This year’s final European Rewilding Network webinar, held in December, saw members from eight European countries come together online to discuss and learn the importance of leaving carrion in nature.
Tag: LIFE Vultures
ARK Nature’s Circle of Life project, which aims to increase the availability of carrion in nature, began life as a groundbreaking way of helping endangered scavengers in the Netherlands. Rewilding Europe, which has already adopted the Circle of Life approach in its rewilding areas (by enabling wildlife comeback and reintroducing herbivores), is now working to scale up the project across Europe by promoting best practice, fostering dialogue and encouraging collaboration.
With the first anti-poison dog units patrolling the Rhodope Mountains rewilding area from 2016, their counterparts on the Greek side of the border are also carrying out equally valuable work.
The birds, tagged with GPS transmitters in Dadia National Park in Greece, will offer additional insight into black vulture behaviour and movement on and around the Balkan Peninsula. By supporting conservation measures, this will hopefully reinforce the comeback of this magnificent yet endangered species.
As part of the ongoing LIFE Vultures project, a growing number of griffon and black vultures in and around the Rhodope Mountains rewilding area are being tagged with GPS transmitters. The geospatial data these transmitters provide will be critical to the comeback of these magnificent yet endangered birds.
This October an exhibition titled “Lords of the Rhodopean Skies” is taking place at the Regional History Museum of the town of Kardzhali in southern Bulgaria. The aim of the exhibition is to reconnect people with nature by presenting the wild beauty and diversity of the Rhodope Mountains rewilding area.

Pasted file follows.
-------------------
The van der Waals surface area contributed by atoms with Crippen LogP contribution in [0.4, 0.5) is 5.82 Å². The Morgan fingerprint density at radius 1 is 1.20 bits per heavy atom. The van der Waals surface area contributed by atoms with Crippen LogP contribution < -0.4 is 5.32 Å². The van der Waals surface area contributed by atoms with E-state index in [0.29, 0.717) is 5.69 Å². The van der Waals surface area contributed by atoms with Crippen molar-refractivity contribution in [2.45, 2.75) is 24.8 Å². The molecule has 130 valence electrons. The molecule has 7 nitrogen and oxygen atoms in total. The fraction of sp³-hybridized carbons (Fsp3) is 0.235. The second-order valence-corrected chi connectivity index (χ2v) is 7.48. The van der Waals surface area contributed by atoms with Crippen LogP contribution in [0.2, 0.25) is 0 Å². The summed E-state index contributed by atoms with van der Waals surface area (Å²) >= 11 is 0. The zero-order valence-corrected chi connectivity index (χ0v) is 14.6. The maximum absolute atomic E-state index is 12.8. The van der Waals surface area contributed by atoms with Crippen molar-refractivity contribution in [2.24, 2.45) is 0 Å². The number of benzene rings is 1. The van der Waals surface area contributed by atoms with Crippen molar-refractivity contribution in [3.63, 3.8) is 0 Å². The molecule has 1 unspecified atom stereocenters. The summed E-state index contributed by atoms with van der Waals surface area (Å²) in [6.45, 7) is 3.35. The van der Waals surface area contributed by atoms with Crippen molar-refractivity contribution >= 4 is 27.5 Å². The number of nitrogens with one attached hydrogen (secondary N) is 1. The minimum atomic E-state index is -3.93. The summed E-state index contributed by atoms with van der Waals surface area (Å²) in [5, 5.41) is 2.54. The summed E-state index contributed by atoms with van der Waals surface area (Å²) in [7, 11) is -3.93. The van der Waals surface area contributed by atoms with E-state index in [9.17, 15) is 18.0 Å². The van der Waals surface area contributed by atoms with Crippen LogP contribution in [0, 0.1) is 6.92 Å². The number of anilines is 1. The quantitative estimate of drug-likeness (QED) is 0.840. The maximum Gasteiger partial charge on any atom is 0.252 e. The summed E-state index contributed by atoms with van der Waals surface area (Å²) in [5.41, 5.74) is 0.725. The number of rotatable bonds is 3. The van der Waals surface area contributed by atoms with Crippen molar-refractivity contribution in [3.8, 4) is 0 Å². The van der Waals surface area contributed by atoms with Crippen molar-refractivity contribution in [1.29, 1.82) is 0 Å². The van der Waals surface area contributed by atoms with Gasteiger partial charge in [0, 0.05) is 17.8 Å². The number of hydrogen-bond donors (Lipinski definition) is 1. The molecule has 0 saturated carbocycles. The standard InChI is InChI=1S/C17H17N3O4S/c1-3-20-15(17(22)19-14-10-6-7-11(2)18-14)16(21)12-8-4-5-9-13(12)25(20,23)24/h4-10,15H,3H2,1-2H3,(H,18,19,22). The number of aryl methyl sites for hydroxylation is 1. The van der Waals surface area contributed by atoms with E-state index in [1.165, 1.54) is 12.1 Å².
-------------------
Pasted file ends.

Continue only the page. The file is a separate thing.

The first weekend in September saw a crowd of more than 40 people gather in the town of Madzharovo, in Bulgaria’s Rhodope Mountains, to mark International Vulture Awareness Day Taking place across the world on this weekend every year, the day is designed to publicise and promote the conservation of vultures to a global audience, and to celebrate the splendour of these endangered birds.
Despite its catastrophic impact on Asian vulture populations in the 1990s, veterinary diclofenac is still used and marketed in countries such as Spain and Italy. The Vulture Conservation Foundation, a partner of Rewilding Europe in the LIFE Vultures project in the Rhodope Mountains rewilding area, has launched a campaign to ban its use in Europe.
With the slogan “Become an explorer”, this year’s Kartali Nature Camp inspired more than 60 people to explore the dramatic beauty of Bulgaria’s Rhodope Mountains, and to learn more about the local LIFE Vultures Project. Held between May 12 and 17 on the banks of the Studen Kladenets Reservoir, the event, attended by everyone from small children to volunteers and students, proved incredibly popular with young Bulgarian nature lovers.